here's part of an article (http://econ.st/2AASyWO):

In particular, many in the provinces do not speak Tagalog, the national language, let alone English, which employers prize (the country has eight main languages and dozens of local dialects).

I thought the verb form of "prize" is transitive and has to be used before a noun but here it doesn't seem to be the same with what I know? Is this correct?

1 Answer 1


This "prize" is transitive.  It has an object.  However, the object precedes the subject in this clause.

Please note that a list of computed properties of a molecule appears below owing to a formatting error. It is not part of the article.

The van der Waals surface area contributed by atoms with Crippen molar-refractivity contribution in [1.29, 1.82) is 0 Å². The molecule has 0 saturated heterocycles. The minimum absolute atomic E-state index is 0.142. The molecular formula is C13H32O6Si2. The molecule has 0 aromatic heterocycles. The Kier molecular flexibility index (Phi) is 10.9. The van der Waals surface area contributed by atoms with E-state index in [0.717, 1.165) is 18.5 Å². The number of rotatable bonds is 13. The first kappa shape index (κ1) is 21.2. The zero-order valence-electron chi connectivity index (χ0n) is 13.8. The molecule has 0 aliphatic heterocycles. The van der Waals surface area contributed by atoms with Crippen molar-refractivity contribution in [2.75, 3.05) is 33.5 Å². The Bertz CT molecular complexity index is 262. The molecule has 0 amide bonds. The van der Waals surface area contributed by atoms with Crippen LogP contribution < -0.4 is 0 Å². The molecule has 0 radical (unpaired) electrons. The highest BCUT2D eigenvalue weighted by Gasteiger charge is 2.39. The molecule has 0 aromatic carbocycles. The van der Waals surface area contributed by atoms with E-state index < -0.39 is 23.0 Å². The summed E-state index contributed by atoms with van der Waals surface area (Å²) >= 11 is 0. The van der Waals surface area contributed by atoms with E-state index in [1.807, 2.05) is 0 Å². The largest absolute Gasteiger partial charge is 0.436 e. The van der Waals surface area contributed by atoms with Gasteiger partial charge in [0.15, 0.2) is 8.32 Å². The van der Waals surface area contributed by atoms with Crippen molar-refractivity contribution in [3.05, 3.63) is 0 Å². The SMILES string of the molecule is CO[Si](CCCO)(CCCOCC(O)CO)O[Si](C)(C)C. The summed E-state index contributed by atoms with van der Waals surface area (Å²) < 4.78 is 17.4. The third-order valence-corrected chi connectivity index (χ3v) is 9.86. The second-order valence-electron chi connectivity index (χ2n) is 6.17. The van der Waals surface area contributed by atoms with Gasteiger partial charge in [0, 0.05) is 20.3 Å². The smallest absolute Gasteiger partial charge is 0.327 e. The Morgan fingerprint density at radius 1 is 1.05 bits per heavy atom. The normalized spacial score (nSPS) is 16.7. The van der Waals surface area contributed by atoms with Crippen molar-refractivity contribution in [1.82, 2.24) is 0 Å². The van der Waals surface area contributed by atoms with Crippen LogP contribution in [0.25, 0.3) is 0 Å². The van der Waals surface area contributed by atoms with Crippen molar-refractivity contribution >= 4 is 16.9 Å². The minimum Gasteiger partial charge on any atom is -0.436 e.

Employers prize English. 

The clause in question has the subject "employers", the verb "prize" and the direct object "which".  This "which" is a relative pronoun, which not only serves as the transitive verb's direct object but also serves to attach this clause as a non-restrictive modifier to the word that it follows. 

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